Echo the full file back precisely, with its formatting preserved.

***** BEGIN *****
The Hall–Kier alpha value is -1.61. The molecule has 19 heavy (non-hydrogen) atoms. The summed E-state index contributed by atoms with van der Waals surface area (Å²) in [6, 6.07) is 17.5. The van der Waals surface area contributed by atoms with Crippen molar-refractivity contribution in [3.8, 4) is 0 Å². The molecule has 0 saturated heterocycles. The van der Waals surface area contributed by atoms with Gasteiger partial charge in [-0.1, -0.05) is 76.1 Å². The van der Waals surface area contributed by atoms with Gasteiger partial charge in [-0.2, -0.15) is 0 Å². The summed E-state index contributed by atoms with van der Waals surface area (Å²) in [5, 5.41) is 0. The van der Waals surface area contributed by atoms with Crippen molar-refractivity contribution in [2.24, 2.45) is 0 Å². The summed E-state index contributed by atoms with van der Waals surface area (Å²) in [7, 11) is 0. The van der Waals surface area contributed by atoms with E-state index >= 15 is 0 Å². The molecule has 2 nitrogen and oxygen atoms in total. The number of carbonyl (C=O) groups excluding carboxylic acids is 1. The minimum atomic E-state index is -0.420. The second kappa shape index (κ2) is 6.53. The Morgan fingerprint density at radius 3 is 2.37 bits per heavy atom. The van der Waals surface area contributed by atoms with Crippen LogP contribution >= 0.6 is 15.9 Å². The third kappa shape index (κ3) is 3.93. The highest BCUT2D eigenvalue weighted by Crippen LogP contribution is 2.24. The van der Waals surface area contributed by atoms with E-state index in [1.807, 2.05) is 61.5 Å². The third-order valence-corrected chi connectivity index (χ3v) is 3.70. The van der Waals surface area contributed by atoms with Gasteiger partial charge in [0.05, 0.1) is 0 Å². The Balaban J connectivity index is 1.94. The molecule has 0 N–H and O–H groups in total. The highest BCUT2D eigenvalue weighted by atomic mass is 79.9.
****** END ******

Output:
The Hall–Kier alpha value is -1.61. The molecule has 19 heavy (non-hydrogen) atoms. The summed E-state index contributed by atoms with van der Waals surface area (Å²) in [6, 6.07) is 17.5. The van der Waals surface area contributed by atoms with Crippen molar-refractivity contribution in [3.8, 4) is 0 Å². The molecule has 0 saturated heterocycles. The van der Waals surface area contributed by atoms with Gasteiger partial charge in [-0.1, -0.05) is 76.1 Å². The van der Waals surface area contributed by atoms with Gasteiger partial charge in [-0.2, -0.15) is 0 Å². The summed E-state index contributed by atoms with van der Waals surface area (Å²) in [5, 5.41) is 0. The van der Waals surface area contributed by atoms with Crippen molar-refractivity contribution in [2.24, 2.45) is 0 Å². The summed E-state index contributed by atoms with van der Waals surface area (Å²) in [7, 11) is 0. The van der Waals surface area contributed by atoms with E-state index >= 15 is 0 Å². The molecule has 2 nitrogen and oxygen atoms in total. The number of carbonyl (C=O) groups excluding carboxylic acids is 1. The minimum atomic E-state index is -0.420. The second kappa shape index (κ2) is 6.53. The Morgan fingerprint density at radius 3 is 2.37 bits per heavy atom. The van der Waals surface area contributed by atoms with Crippen LogP contribution >= 0.6 is 15.9 Å². The third kappa shape index (κ3) is 3.93. The highest BCUT2D eigenvalue weighted by Crippen LogP contribution is 2.24. The van der Waals surface area contributed by atoms with E-state index in [1.807, 2.05) is 61.5 Å². The third-order valence-corrected chi connectivity index (χ3v) is 3.70. The van der Waals surface area contributed by atoms with Gasteiger partial charge in [0.05, 0.1) is 0 Å². The Balaban J connectivity index is 1.94. The molecule has 0 N–H and O–H groups in total. The highest BCUT2D eigenvalue weighted by atomic mass is 79.9.